The rapid transformation of the farmland in cities, particularly in the vicinity of Karachi, into urban housing schemes has emerged as one of the biggest environmental challenges in Pakistan.

Speakers decry transformation of farmland into housing schemes

The issue of fast-shrinking farmlands nearby urban centres of the country was raised by concerned speakers who spoke at a programme held at the PIA Model School on Sunday to mark World Environment Day that is observed every year on June 5. The programme was jointly organised by the Pakistan International Airlines and the National Forum for Environment and Health (NFEH).

The speakers lamented that there had been no check on the fast-shrinking green cover in the cities due to widespread tree-cutting to build new housing schemes and modern civic infrastructure. Mirza Ishtiaq Baig, the founding president of the Make-a-Wish Foundation Pakistan who was the chief guest at the event, said the rapid use of farmland for building housing facilities had not just created an environmental challenge but also threatened the food security of the country.

He said Pakistan had earlier sufficient indigenous production of vital crops but lately due to a decline in farming, the country had to import wheat, cotton and sugar. He said that no action had been taken against those who were involved in tree cutting and farmland transformation using the forestland for building concrete structures at the cost of environment. PIA Welfare and CSR General Manager Shoaib Dahiri said the national flag carrier was fully committed to the cause of environmental protection and had joined hands with leading non-governmental organisations to plant trees at its offices and establishments across the country.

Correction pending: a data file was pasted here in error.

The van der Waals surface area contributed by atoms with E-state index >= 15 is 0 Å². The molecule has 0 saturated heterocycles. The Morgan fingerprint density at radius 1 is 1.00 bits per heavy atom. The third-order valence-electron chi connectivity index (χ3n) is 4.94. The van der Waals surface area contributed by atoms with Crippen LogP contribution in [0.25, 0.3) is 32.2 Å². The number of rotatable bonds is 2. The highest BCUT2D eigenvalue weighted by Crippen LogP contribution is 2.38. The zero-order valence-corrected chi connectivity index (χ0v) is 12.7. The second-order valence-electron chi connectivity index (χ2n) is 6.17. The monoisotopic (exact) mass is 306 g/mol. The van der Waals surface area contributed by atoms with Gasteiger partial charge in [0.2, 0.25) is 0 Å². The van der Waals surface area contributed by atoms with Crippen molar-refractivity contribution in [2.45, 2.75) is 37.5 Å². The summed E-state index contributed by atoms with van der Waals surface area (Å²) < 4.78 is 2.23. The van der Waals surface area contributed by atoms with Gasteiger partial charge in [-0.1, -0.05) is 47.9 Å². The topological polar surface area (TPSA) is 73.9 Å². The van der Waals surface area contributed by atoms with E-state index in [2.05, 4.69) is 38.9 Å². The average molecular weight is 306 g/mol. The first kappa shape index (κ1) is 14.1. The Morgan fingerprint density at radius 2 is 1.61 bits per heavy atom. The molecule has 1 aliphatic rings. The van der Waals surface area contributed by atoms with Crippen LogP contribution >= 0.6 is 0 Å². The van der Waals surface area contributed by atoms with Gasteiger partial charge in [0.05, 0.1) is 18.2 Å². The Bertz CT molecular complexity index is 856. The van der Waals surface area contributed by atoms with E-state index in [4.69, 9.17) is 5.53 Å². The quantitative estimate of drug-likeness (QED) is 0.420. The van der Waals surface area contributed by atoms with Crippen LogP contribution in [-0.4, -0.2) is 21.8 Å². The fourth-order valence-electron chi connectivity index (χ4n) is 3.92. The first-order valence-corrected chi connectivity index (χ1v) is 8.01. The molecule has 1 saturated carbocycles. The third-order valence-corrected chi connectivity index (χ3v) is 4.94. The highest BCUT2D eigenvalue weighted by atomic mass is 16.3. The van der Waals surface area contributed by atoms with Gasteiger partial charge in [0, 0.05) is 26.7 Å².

He said the Sindh government should take action against people cutting trees as they threatened the existence of riverine and mangrove forests in the province. Representing non-profit Green Crescent Trust, Musaddiq Aziz praised the PIA for its consistent efforts to save the environment despite its pressing financial problems. NFEH Vice President Nadeem Ashraf said that unchecked extraction of subsoil water for human consumption in the urban areas had caused a serious environmental imbalance. NFEH President Naeem Qureshi lamented that hundreds of fully grown trees had been recently cut down to make way for building the Red Line bus corridor in Karachi.

He demanded that the proponents of such projects should be bound to plant 10 new saplings to compensate the loss of a single tree due to new constructions. He added that a criminal case should be lodged against people involved in tree cutting in the urban areas.

Environmental activist Ruqiya Naeem called for not harming environment while carrying out development projects. Students of the PIA Model school made speeches and presented tableaus to highlight the issue of environmental degradation due to rapid tree cutting in the cities.

Source: This news is originally published by thenews

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